My husband has an aunt, perhaps 12 years his senior making her close to 60. Painting a picture of Debbie would require many brushes, endless colors and several canvases. Her life has been unusual taking her through three marriages and has landed her in careers ranging from boat cleaning to ski instructor. She has led adults on tours to Europe and guided women on horseback across Ireland. She has lived in cities and in the mountains; been on top of the world and close to the bottom. She has seen bumpy roads, and hard times. Perhaps it is safe to say that she has never been truly tame, truly penned in.

This September, Debbie did more than flutter and stir, she took flight.

At a time in life when most wish to wind down and take their duly earned Golden Years at leisure, Debbie joined the Peace Corp.

She is currently in a small village in Macedonia, assigned to helping the apple growers with marketing. She is writing a story about these kind, but seemingly sad people as she struggles in a village that speaks little English. Her journey thus far has led her through intensive training, three months of language coaching and finally to her destination, where people who cannot understand her look to her to improve their lives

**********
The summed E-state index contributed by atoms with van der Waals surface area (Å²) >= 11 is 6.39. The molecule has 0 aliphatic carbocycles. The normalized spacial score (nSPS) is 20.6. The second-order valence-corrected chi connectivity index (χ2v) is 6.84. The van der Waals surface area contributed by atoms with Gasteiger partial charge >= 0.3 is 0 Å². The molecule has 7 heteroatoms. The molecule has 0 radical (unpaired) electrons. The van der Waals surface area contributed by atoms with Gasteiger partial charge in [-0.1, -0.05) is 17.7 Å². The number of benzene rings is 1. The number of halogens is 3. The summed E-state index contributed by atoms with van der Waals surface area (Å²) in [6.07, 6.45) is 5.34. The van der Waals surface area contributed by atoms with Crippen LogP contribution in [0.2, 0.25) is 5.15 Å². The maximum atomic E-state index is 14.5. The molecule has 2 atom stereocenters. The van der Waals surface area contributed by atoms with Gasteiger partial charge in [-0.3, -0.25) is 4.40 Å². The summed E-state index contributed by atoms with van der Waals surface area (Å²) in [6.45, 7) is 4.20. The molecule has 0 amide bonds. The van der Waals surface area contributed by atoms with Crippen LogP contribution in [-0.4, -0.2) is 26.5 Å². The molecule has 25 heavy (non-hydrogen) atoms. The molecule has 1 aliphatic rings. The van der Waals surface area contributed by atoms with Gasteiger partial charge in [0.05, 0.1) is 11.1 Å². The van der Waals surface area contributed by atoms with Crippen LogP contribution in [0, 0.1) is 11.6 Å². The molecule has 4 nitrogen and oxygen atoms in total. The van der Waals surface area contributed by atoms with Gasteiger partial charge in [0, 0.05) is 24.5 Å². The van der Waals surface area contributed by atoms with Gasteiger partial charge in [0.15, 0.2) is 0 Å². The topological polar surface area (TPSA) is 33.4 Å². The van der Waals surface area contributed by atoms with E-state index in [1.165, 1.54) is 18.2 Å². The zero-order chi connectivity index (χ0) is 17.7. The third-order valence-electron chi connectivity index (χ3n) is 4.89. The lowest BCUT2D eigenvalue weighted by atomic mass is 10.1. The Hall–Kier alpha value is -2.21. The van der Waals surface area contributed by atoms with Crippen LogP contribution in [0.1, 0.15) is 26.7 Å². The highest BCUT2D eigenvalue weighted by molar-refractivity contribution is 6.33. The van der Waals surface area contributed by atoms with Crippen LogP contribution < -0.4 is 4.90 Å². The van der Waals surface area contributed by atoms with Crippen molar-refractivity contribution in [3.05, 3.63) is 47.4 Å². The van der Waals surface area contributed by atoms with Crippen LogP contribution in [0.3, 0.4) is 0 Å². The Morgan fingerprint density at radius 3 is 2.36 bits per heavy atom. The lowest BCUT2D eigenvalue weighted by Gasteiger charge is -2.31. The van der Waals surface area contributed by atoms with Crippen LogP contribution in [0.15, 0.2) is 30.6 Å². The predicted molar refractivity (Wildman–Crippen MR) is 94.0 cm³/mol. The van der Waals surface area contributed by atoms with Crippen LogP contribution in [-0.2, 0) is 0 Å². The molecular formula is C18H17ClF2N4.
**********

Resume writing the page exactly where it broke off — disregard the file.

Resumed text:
I am in awe of her.

It is one thing to be moved, to have compassion, to be stirred. It is another thing entirely to leave what you know and trust to offer two years of your life to people whom you have never met in a place you have never seen.

She heard the wing of geese above and left her safe, penned existence for the unknown; not merely a vacation to a strange land, but as a kindred spirit to our larger family on this planet we call home.

I hear them too, and am stirring in my pen.


Carrie Wilson Link said...

1) Father Hank is a keeper!
2) Stirring in your pen - wow!
3) Raising 3 kids IS doing something important - maybe one of them will be the next Oprah!

Jenny Rough said...

I know the feeling. I hate being a pew potato

Terry Whitaker said...

your time will come. believe it.

Jerri said...

"call FROM the wild"--fabulous.

You describe this all so well I can feel the longing running through your veins, know that I'd love to have a cup of tea or five with Debbie, wish I could hear Father Hank speak.

To every thing there is a season, Nancy. To paraphrase your daughter, who knows what will happen tomorrow?